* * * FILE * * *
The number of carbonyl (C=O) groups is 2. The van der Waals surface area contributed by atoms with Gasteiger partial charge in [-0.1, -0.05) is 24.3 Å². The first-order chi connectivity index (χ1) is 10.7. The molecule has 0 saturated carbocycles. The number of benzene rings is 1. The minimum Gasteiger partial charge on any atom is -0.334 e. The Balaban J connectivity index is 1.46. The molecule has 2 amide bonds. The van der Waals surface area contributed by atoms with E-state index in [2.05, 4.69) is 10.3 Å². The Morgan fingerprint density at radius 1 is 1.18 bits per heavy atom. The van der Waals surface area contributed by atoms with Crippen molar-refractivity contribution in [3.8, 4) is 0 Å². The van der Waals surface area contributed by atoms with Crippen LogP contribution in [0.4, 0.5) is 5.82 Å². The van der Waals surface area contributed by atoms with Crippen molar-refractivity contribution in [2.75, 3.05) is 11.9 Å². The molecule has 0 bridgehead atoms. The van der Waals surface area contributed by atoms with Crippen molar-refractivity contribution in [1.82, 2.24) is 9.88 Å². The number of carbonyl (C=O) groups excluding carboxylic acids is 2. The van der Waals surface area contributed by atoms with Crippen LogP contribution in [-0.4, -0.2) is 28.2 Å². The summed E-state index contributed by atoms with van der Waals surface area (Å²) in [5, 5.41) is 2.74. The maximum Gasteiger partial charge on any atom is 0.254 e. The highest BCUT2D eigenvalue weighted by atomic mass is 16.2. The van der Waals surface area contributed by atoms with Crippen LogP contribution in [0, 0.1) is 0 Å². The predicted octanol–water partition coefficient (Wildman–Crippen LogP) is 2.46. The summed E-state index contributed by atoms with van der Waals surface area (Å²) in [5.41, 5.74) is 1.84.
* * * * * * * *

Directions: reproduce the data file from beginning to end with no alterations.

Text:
The number of carbonyl (C=O) groups is 2. The van der Waals surface area contributed by atoms with Gasteiger partial charge in [-0.1, -0.05) is 24.3 Å². The first-order chi connectivity index (χ1) is 10.7. The molecule has 0 saturated carbocycles. The number of benzene rings is 1. The minimum Gasteiger partial charge on any atom is -0.334 e. The Balaban J connectivity index is 1.46. The molecule has 2 amide bonds. The van der Waals surface area contributed by atoms with E-state index in [2.05, 4.69) is 10.3 Å². The Morgan fingerprint density at radius 1 is 1.18 bits per heavy atom. The van der Waals surface area contributed by atoms with Crippen molar-refractivity contribution in [3.8, 4) is 0 Å². The van der Waals surface area contributed by atoms with Crippen LogP contribution in [0.4, 0.5) is 5.82 Å². The van der Waals surface area contributed by atoms with Crippen molar-refractivity contribution in [2.75, 3.05) is 11.9 Å². The molecule has 0 bridgehead atoms. The van der Waals surface area contributed by atoms with Crippen molar-refractivity contribution in [1.82, 2.24) is 9.88 Å². The number of carbonyl (C=O) groups excluding carboxylic acids is 2. The van der Waals surface area contributed by atoms with Crippen LogP contribution in [-0.4, -0.2) is 28.2 Å². The summed E-state index contributed by atoms with van der Waals surface area (Å²) in [5, 5.41) is 2.74. The maximum Gasteiger partial charge on any atom is 0.254 e. The highest BCUT2D eigenvalue weighted by atomic mass is 16.2. The van der Waals surface area contributed by atoms with Crippen LogP contribution in [0, 0.1) is 0 Å². The predicted octanol–water partition coefficient (Wildman–Crippen LogP) is 2.46. The summed E-state index contributed by atoms with van der Waals surface area (Å²) in [5.41, 5.74) is 1.84.